Now that we’ve had a month of high temps, I wanted to add a few pics to my workshop blog and report on the design. I’m very pleased with the passive cooling ideas and am happy to report success at achieving comfort (relative, of course) with one 8000 btu window unit.
I chose to build the workshop with wood framing so that I could incorporate several desirables into the shop. I wanted several windows and needed /wanted four doors. I also chose not to insulate the walls/per se and simply painted the inside of the sheathing white for brightness in the shop.
The few pictures following will show some of the design ideas that are working well for me. Although there is practically no R-value in “bubble foil”, it does repel radiant heat. I wrapped the entire building in it and maintained the required air space using 1.5” thick “nailers”. You’ll notice that I furred out for window and door openings and placed the stripping much closer together where the 12” wide cement siding was applied vertically. The two sides that have sheet metal exterior did not need the same level of support as it is much lighter per square foot.
On the roof, I used the radiant barrier foil as well as galvanized sheet metal which will be shiny and repel radiant heat well for the first few years. When the metal roofing dulls, the bright foil will remain.
There’s a large shade tree to the east of the shop, giving morning shade, but I also used wide overhang for one third of the east wall, then a porch to help shade the many windows and east wall. Though insulated, the windows do rob me of btus and interior wall space. This is, however, too pretty a place to not enjoy the view.
With the building on a concrete slab, the earth helps to temper the building and I was pleased last summer to notice that the shop stayed reasonably cool until 1 or 2 pm. In December, I took great pleasure in having someone else do the work and had a metal carport built on the west side of the shop. In designing the carport, my goals were simple, keep the sun off the camper it is designed for and shade the workshop from the afternoon sun. There’s generous air flow with large openings at the front and rear of the carport, as well as the top and bottom of the west wall. I believe on key feature is the air gap at the top of the east facing clerestory wall. As the hot air rises, it is allowed to escape out the top. The carport “breathes”, not trapping heated air and at the same time has reduced wind resistance to storms compared to solid walls. We had 100 mph winds here during Hurricane Katrina, something I hope not see again.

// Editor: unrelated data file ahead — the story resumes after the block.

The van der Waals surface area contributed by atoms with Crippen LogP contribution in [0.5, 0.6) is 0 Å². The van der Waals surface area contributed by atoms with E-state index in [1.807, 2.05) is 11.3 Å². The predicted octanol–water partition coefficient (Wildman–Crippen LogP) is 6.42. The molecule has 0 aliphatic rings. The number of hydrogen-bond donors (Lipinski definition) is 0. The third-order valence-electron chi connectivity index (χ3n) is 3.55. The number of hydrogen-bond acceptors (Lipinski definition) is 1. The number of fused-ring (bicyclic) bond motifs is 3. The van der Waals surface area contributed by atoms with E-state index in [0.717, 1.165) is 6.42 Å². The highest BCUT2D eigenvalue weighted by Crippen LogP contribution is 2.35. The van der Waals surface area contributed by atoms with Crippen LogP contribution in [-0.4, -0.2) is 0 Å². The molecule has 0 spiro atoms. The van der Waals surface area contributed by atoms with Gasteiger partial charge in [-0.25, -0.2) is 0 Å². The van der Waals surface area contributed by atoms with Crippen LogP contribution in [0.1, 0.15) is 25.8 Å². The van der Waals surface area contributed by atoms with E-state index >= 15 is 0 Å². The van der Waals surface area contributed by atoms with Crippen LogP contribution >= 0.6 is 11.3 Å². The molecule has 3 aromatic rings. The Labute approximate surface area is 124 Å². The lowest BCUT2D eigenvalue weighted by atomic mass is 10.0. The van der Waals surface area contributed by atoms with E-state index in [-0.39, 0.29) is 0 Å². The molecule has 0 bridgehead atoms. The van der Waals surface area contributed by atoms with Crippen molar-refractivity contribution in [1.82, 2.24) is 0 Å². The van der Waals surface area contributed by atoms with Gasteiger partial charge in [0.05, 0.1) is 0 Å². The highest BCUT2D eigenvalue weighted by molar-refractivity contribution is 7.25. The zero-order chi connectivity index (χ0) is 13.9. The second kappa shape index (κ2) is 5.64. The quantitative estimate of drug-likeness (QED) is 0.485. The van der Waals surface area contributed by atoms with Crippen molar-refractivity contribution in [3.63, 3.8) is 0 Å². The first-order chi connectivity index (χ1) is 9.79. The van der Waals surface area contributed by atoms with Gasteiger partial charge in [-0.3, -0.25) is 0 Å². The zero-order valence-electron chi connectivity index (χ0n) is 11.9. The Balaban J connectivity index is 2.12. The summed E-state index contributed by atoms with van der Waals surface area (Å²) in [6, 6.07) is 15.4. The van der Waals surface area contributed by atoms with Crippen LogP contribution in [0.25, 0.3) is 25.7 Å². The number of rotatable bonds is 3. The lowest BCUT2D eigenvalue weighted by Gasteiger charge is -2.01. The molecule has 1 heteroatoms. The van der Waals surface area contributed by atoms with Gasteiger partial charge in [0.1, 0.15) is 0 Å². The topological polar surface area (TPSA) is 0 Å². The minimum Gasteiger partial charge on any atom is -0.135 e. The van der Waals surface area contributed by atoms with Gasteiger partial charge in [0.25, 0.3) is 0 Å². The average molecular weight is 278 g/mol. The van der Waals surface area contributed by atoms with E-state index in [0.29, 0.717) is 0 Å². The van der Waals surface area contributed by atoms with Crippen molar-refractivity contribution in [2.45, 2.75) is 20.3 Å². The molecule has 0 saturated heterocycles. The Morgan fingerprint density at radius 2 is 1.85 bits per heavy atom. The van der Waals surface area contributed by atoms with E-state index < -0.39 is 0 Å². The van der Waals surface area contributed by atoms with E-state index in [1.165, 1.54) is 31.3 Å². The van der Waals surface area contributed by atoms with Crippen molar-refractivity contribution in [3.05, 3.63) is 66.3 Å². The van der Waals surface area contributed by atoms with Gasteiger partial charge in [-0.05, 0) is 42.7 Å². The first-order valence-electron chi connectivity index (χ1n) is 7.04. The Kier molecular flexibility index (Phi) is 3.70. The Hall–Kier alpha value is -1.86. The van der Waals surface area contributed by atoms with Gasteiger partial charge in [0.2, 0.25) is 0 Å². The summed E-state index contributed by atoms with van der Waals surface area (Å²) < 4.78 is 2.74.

I can comfortably work in the shop on a sunny afternoon, temps in the low 90s, and not break a sweat with only the 8000 btu a/c running. I generally start the a/c a couple of hours before spending time out there. The floor covers about 750 sq ft and there’s room overhead ranging from 9 ft to 13 ft. My one goal for improvement is to find some quilts or comforters to attach to the inside of the two roll up doors that are not being opened during this hot season. Should I want to unload material through the large front door, I’ll simply remove the 8 or so spring clamps holding the quilts in place.
I strongly recommend shade, either natural or man-made. I’ve used agricultural shade cloth on several occasions over swimming pools, decks, etc. and that’s an easy and cheap way to go. I’d thought I might use it to shade the west wall of the carport, but that seems superfluous at this point. Good luck at keeping your cool this summer, fellow LJs!
-- Like Guy Clark sez - "Sometimes I use my head, Sometimes I get a bigger hammer"